Fonda’s sister is Jane Fonda, an 83-year-old actress and left-wing activist who has sharply criticized Trump.

During the 2018 Winter Olympics, when Vonn failed to win a gold medal after drawing the ire of Trump supporters for saying she wouldn’t visit the White House, Feliciano tweeted to Vonn: “Congratulations great to see that you fell flat on your face, happy losing you losing bimbo.”

On Jan. 5, the day before Trump supporters violently stormed the U.S. Capitol, Feliciano tweeted a video that he suggested showed a police officer giving a “green light” for counter-protesters to “harass and attack Trump supporters.” 

In response to a Jan. 5 Trump tweet touting the Jan. 6 rally that devolved into mayhem, Feliciano responded with a photo calling Trump the “GREATEST PRESIDENT IN MODERN DAY HISTORY.”

Felicano said he condemns the violence at the Capitol, calling the events a “complete disgrace.”

Those criminals put a stain on all the good that has come from the Trump administration, and I hope each and everyone of them is prosecuted to the fullest extent of the law,” Feliciano said.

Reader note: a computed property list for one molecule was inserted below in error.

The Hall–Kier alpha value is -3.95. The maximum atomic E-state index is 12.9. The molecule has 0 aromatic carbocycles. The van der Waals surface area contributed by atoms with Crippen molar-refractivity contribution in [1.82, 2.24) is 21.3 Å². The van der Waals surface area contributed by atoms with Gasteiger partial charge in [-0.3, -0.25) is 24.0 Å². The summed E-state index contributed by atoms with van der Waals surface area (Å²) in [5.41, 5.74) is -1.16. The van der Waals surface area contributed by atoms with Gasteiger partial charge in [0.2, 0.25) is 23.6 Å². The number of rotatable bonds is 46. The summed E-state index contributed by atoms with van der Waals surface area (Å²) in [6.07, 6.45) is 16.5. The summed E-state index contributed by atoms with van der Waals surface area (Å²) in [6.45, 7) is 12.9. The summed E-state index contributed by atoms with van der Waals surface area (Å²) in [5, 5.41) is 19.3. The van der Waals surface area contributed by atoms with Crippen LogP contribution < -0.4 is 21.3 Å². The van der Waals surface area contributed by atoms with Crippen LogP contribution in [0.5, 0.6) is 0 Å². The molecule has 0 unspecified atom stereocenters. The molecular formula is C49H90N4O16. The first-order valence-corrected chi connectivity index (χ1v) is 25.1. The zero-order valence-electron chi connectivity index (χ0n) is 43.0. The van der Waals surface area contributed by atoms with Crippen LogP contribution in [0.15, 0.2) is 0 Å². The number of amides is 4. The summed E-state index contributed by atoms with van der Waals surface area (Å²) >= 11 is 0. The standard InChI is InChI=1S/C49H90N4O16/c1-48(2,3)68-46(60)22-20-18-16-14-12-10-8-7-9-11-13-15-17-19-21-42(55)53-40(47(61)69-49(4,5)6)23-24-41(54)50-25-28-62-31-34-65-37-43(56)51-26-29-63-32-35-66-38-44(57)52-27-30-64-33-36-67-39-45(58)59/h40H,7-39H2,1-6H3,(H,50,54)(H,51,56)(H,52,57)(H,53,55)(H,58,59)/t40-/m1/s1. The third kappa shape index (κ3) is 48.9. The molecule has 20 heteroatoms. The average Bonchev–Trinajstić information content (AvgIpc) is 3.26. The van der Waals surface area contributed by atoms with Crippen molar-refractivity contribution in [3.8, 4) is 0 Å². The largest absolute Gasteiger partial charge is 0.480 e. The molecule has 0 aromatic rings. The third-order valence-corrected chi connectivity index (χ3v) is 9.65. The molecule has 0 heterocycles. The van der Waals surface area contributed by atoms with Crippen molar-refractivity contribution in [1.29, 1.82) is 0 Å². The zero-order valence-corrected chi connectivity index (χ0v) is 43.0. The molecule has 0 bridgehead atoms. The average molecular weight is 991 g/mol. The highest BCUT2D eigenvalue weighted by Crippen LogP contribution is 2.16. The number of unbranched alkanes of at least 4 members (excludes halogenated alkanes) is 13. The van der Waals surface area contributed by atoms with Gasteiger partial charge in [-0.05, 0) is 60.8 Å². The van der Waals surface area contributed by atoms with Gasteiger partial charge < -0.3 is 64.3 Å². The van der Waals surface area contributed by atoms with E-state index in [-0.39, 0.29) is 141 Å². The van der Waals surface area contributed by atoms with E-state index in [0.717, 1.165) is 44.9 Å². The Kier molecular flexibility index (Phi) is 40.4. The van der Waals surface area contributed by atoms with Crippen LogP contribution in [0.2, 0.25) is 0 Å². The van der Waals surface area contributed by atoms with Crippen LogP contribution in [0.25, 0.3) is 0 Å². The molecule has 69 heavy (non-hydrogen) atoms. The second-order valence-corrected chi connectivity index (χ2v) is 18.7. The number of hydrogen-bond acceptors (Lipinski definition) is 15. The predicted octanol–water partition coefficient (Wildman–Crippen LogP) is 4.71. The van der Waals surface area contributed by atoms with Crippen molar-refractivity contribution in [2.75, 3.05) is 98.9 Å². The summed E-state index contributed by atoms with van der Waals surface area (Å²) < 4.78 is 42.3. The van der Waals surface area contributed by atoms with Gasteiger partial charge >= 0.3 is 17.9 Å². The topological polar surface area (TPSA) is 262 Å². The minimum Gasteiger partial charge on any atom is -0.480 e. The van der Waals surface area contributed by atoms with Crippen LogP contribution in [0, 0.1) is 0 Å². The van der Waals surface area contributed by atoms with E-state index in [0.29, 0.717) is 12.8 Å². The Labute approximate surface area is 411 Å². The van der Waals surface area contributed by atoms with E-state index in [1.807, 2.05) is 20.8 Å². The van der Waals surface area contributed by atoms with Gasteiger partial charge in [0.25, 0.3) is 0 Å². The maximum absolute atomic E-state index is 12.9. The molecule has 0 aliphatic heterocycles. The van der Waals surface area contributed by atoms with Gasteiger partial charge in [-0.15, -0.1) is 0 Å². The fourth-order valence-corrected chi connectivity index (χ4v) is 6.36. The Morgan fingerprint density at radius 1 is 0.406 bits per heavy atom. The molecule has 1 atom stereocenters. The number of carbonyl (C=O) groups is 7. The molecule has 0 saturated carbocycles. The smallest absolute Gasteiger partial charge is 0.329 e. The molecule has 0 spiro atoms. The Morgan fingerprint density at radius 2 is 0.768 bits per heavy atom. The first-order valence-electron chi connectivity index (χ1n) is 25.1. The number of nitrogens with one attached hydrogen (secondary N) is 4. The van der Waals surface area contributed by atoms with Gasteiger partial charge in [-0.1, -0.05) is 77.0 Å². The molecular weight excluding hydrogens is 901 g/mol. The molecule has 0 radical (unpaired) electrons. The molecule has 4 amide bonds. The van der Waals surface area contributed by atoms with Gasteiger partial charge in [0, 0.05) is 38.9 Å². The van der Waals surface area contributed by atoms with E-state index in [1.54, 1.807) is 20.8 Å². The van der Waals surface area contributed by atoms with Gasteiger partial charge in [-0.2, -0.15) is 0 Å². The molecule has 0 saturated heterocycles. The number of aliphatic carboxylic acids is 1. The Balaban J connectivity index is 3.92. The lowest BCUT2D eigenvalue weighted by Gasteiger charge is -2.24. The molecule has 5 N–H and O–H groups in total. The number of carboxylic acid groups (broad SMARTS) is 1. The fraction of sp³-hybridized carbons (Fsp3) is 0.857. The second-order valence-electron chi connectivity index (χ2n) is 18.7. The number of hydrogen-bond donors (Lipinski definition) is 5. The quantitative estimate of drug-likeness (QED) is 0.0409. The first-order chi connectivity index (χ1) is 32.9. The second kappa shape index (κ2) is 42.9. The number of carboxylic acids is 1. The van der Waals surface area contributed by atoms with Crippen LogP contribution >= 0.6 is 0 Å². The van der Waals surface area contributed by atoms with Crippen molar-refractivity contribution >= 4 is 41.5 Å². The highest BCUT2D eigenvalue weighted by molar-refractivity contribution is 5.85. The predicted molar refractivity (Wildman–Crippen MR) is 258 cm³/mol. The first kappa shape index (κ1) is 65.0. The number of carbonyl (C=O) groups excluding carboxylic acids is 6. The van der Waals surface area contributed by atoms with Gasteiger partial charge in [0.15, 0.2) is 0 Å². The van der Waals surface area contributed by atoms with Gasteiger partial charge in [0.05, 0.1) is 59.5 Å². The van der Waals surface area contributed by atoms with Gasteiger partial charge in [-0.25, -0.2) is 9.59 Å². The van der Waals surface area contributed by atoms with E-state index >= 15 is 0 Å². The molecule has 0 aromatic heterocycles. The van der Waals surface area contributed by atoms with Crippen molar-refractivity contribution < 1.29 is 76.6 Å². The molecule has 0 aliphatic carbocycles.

Though the NDRC attempted to portray Feliciano as a conspiracy theorist, some of the posts the group highlighted seem to be fairly typical of online conservative discourse.

For example, the group flagged a Feliciano tweet in which he said former President Barack Obama’s 2008 campaign was hit with the heaviest campaign finance fine in American history. That $375,000 fine has been widely described by news outlets as one of the largest ever.

During the Black Lives Matter protests this summer, when U.S. Sen. Tim Kaine, D-Va., said America didn’t “inherit” racism and slavery but instead “our founders and our government carefully created it,” Feliciano responded with a tweet saying the Atlantic slave trade predated America and began with Portugal. He said Kaine should “take a history class.”

“Explain to me how we own the slave trade,” he wrote.

A spokeswoman for the NDRC said Feliciano’s “tone on Twitter alone is disqualifying to serve on the powerful bipartisan redistricting commission.”